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The Federalist Papers: No. 12

On this day in 1787, Federalist Paper No. 12 is published. The Federalist Papers are a collection of essays that were published in New York newspapers in late 1787 and early 1788. Many of them were reprinted in out-of-state newspapers as well. Later, they were bound into a collection and sold that way.

These essays argued FOR the new Constitution, then being considered for ratification by the states. Alexander Hamilton (a.ka. “Publius”) wrote this particular paper.

In some ways, Federalist Paper No. 12 may sound odd to modern ears. Hamilton speaks of the collection of revenue, but he lived in a time when revenue was collected very differently: Americans did not pay income taxes or property taxes. The main source of revenue was from fees on imports.

Indeed, Hamilton notes in this essay that “it is impracticable to raise any very considerable sums by direct taxation.” Don’t you wish modern politicians agreed?!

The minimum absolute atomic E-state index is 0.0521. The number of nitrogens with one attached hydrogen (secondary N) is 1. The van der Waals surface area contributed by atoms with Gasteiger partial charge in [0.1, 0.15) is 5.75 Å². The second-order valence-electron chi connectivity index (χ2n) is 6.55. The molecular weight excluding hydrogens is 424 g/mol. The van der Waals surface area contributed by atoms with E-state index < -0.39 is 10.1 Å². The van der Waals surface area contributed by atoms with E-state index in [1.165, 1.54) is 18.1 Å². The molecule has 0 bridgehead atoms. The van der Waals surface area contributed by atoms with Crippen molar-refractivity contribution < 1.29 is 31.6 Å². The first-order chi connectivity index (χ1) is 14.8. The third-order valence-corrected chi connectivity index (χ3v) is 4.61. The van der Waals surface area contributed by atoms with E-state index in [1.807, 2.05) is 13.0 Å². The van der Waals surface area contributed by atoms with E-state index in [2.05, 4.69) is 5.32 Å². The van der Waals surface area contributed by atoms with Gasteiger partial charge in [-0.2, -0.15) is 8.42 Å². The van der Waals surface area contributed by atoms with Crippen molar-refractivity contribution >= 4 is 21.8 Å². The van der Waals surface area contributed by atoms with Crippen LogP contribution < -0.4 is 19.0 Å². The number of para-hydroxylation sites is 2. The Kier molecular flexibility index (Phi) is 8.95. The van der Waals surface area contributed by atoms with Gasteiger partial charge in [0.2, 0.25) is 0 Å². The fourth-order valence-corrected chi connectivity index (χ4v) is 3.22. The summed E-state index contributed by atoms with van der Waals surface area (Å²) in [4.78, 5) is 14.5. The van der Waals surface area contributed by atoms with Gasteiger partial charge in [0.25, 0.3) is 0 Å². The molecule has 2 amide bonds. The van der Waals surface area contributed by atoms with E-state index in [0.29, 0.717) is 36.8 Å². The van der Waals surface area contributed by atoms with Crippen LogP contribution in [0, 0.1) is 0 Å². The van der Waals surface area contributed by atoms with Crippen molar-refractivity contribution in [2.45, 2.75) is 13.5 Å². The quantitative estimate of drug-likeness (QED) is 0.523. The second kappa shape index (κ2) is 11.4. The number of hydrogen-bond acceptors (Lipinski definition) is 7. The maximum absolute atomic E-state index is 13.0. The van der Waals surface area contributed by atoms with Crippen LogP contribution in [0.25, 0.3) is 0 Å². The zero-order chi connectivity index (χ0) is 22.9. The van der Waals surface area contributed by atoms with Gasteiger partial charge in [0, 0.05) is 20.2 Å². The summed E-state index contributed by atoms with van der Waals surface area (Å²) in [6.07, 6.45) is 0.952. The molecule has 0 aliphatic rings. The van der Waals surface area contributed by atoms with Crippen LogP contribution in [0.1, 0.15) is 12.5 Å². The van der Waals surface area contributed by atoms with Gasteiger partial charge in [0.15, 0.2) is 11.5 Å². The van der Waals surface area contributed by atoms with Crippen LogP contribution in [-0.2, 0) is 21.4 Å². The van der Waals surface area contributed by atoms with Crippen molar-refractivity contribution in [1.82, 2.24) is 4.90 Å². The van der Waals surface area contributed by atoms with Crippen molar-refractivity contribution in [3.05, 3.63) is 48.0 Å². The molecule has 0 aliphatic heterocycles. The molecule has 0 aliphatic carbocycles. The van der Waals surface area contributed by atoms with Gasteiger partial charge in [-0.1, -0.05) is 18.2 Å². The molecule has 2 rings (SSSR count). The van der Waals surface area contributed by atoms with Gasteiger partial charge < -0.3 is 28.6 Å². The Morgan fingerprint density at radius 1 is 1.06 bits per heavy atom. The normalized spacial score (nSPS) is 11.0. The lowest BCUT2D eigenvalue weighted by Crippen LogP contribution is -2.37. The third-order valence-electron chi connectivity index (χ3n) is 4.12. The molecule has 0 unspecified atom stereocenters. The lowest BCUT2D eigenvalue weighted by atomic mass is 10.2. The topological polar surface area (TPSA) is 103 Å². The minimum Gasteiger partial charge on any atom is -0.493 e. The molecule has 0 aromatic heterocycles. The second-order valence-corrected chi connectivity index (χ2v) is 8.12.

Publius’s prior essays had argued that a Union would maximize “commercial prosperity.” Now Publius builds upon that statement. Because a Union maximizes prosperity, it will also maximize revenue: Publius notes that the “prosperity of commerce” is the “most productive source of national wealth.” Other countries, he notes, are less successful commercially and have “but slender revenues.”

Because America is dependent on imposts and excises (as opposed to direct taxation), Publius believes that a Union is best. First, it encourages commercial prosperity in the first place. Second, the “regulations for the collection of the duties” will be “more simple and efficacious” with one government in place. A disunited America would face the challenges of “separate States” getting bogged down by the “frequent evasions of the commercial regulations of each other.” Third, a Union can better defend its borders against the “inroads of the dealers in contraband trade.”

My post with more background on the Federalist Papers and their authorship can be found in the Federalist Paper No. 1 summary (see October 27 history post, here).


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